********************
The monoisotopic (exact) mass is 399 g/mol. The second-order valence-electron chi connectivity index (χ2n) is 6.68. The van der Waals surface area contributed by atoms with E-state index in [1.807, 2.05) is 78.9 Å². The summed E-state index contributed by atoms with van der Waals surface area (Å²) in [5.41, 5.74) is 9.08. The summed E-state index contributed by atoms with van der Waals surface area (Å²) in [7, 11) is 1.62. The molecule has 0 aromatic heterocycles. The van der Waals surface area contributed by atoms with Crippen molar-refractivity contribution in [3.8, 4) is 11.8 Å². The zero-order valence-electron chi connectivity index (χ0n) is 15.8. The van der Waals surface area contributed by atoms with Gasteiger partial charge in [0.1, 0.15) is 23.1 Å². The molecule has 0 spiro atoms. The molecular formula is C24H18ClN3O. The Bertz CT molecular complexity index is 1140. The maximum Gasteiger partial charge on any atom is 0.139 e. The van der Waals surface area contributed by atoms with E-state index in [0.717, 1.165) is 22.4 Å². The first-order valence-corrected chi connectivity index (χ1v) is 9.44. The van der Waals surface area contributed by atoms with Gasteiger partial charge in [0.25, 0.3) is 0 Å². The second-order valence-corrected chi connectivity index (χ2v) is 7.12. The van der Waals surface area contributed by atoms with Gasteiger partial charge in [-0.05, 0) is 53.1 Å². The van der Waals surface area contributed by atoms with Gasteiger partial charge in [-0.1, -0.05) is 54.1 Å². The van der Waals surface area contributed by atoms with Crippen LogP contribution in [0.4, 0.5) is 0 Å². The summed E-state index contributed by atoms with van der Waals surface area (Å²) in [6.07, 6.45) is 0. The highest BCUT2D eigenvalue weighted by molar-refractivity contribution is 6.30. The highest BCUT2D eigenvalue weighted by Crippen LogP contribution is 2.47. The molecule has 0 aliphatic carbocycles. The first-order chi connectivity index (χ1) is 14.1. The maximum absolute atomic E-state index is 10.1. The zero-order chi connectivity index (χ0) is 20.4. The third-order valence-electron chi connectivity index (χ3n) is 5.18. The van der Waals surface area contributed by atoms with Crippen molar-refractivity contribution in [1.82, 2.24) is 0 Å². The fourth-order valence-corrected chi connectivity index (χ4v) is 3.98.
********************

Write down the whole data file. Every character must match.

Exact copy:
The monoisotopic (exact) mass is 399 g/mol. The second-order valence-electron chi connectivity index (χ2n) is 6.68. The van der Waals surface area contributed by atoms with E-state index in [1.807, 2.05) is 78.9 Å². The summed E-state index contributed by atoms with van der Waals surface area (Å²) in [5.41, 5.74) is 9.08. The summed E-state index contributed by atoms with van der Waals surface area (Å²) in [7, 11) is 1.62. The molecule has 0 aromatic heterocycles. The van der Waals surface area contributed by atoms with Crippen molar-refractivity contribution in [3.8, 4) is 11.8 Å². The zero-order valence-electron chi connectivity index (χ0n) is 15.8. The van der Waals surface area contributed by atoms with Gasteiger partial charge in [0.1, 0.15) is 23.1 Å². The molecule has 0 spiro atoms. The molecular formula is C24H18ClN3O. The Bertz CT molecular complexity index is 1140. The maximum Gasteiger partial charge on any atom is 0.139 e. The van der Waals surface area contributed by atoms with E-state index in [0.717, 1.165) is 22.4 Å². The first-order valence-corrected chi connectivity index (χ1v) is 9.44. The van der Waals surface area contributed by atoms with Gasteiger partial charge in [0.25, 0.3) is 0 Å². The second-order valence-corrected chi connectivity index (χ2v) is 7.12. The van der Waals surface area contributed by atoms with Gasteiger partial charge in [-0.05, 0) is 53.1 Å². The van der Waals surface area contributed by atoms with Gasteiger partial charge in [-0.1, -0.05) is 54.1 Å². The van der Waals surface area contributed by atoms with Crippen LogP contribution in [0.4, 0.5) is 0 Å². The summed E-state index contributed by atoms with van der Waals surface area (Å²) in [6.07, 6.45) is 0. The highest BCUT2D eigenvalue weighted by molar-refractivity contribution is 6.30. The highest BCUT2D eigenvalue weighted by Crippen LogP contribution is 2.47. The molecule has 0 aliphatic carbocycles. The first-order chi connectivity index (χ1) is 14.1. The maximum absolute atomic E-state index is 10.1. The zero-order chi connectivity index (χ0) is 20.4. The third-order valence-electron chi connectivity index (χ3n) is 5.18. The van der Waals surface area contributed by atoms with Crippen molar-refractivity contribution in [1.82, 2.24) is 0 Å². The fourth-order valence-corrected chi connectivity index (χ4v) is 3.98.